Indian Journal of Critical Care Medicine, Vol. 10, No. 4, October-December, 2006, pp. 257-259
Guide-wire embolism during subclavian vein catheterization by Seldinger technique
Narendra H, Baghavan KR
Dr. Narendra H, GCRI, NCH Campus, Asarwa, Ahmedabad
Code Number: cm06037
AbstractPercutaneous cannulation of central veins by Seldinger technique is a popular approach in intensive care settings. We report a case of embolization of a complete guide-wire during such a procedure. Our case differs from the few earlier reported cases in that subclavian vein was the entry site. While reviewing the available literature, we discuss few reasons and management of such a mishap.
Keywords: Central venous catheterization, complications, guide-wire embolism, seldinger technique
From the time Aubaniac first reported use of central venous catheter in 1952 for hemodynamic monitoring the spectrum of indications have widened. Current indications include inadequate peripheral venous access, central venous pressure monitoring for optimal fluid management, rapid fluid replacement, administration of vasoactive and phlebitic drugs, long-term venous access, hemodialysis, plasmapharesis and total parenteral nutrition.,,
Insertion sites used for percutaneous central venous catheterization (CVC) are internal jugular vein, subclavian vein, femoral vein and peripherally inserted central catheters through cephalic, basilic or saphenous veins. Percutaneous infraclavicular subclavian vein catheterization by Seldinger technique is a popular approach. The technique involves initial needle insertion into the vein, followed by a guide wire to permit passage of a catheter. We report a case wherein during such a procedure the guide-wire was inadvertently pushed into venous system that was surgically extracted from right common iliac vein. Our case differs from the others in that the subclavian vein was cannulated. Most of the times the mishap is immediately recognized, with few exceptions available in literature.,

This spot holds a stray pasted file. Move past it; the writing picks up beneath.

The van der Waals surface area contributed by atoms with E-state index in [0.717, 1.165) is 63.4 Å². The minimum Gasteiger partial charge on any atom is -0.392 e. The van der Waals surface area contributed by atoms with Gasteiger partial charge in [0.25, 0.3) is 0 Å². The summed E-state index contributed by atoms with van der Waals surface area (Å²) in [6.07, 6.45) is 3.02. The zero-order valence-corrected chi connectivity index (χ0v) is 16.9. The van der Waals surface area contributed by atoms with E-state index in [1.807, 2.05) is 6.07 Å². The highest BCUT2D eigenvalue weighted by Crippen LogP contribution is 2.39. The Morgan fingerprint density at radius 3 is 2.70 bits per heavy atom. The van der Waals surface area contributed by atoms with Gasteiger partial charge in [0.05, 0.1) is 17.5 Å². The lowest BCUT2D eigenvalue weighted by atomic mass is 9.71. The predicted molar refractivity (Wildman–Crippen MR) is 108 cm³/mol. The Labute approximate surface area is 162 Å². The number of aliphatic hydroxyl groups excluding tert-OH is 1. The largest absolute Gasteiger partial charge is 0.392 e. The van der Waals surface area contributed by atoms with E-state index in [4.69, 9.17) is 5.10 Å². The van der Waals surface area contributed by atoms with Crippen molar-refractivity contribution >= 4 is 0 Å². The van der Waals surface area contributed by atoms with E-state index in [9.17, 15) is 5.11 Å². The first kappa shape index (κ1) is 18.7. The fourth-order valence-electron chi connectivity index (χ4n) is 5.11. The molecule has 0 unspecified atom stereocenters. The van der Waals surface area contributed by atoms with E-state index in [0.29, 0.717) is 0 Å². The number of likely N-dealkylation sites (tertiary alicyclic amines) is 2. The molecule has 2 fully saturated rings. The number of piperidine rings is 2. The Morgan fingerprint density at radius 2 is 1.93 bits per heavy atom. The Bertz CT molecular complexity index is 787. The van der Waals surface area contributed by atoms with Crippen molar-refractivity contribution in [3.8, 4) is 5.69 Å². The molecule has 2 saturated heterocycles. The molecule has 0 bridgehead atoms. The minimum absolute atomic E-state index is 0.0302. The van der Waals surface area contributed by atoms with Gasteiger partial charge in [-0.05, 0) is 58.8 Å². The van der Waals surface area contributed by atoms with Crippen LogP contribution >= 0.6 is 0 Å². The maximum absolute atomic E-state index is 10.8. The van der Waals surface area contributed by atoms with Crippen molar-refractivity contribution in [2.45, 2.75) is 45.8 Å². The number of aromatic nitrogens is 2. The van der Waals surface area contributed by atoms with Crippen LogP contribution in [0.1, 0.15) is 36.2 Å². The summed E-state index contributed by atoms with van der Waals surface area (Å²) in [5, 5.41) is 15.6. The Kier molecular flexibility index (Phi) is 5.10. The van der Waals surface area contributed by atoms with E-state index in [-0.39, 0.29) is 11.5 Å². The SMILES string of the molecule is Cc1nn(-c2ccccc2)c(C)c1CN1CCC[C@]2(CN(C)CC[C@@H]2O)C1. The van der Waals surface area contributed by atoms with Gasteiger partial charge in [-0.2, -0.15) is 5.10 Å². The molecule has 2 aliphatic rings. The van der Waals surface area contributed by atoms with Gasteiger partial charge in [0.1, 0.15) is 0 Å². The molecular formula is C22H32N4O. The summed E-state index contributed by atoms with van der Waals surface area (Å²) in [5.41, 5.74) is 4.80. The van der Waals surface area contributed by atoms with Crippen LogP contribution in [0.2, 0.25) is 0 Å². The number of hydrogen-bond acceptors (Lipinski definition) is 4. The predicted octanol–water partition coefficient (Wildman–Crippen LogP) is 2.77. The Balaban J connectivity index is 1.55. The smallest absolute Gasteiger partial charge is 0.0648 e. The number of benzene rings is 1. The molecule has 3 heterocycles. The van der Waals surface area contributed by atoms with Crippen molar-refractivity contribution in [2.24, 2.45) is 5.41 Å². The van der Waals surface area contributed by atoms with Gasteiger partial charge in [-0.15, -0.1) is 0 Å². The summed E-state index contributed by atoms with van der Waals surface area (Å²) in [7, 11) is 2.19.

Case ReportA 64-year-old lady admitted in the intensive care unit of our hospital with a diagnosis of viral encephalitis required a central venous line for the purpose of fluid management. Intensivist decided to cannulate right subclavian vein by percutaneous infraclavicular approach using Seldinger technique. Patient was placed in the Trendelenberg position, part-painted and draped. Initial cannulation was done with needle attached to a syringe directed towards sternal end of opposite clavicle below midclavicular point. Guide-wire was introduced through the needle and needle was withdrawn. Track was dilated with dilator. While threading the catheter over guide-wire, it was inadvertently pushed into the subclavian vein. Immediately procedure was abandoned. A chest radiograph was taken [Figure - 1], which showed guide wire in inferior vena cava. Surgical consultation was sought. Fluoroscopic examination revealed migration of guide-wire to the right external iliac vein [Figure - 2]. We decided to extract the guide-wire by open surgery, as there was no facility for interventional radiological extraction. Patient was heparinised and systemic antibiotics started and guide wire was successfully surgically extracted. Patient recovered well and was discharged.
Clinicians, whose training and experience may vary considerably, perform CVC. The procedure is done in a variety of hospital settings like intensive care units, emergency departments, operation theatres, pre and postoperative wards, hemodialysis units, cardiac catheterization units etc. The frequency of complications associated with percutaneous CVC varies largely due to differences among selected venous entry site, experience of the operator and other risk factors. In general it is around 0.3-12%. Investigators have correlated an increased incidence of complications and insertion failure with operator inexperience., Complications are multiple and are listed in [Table -1].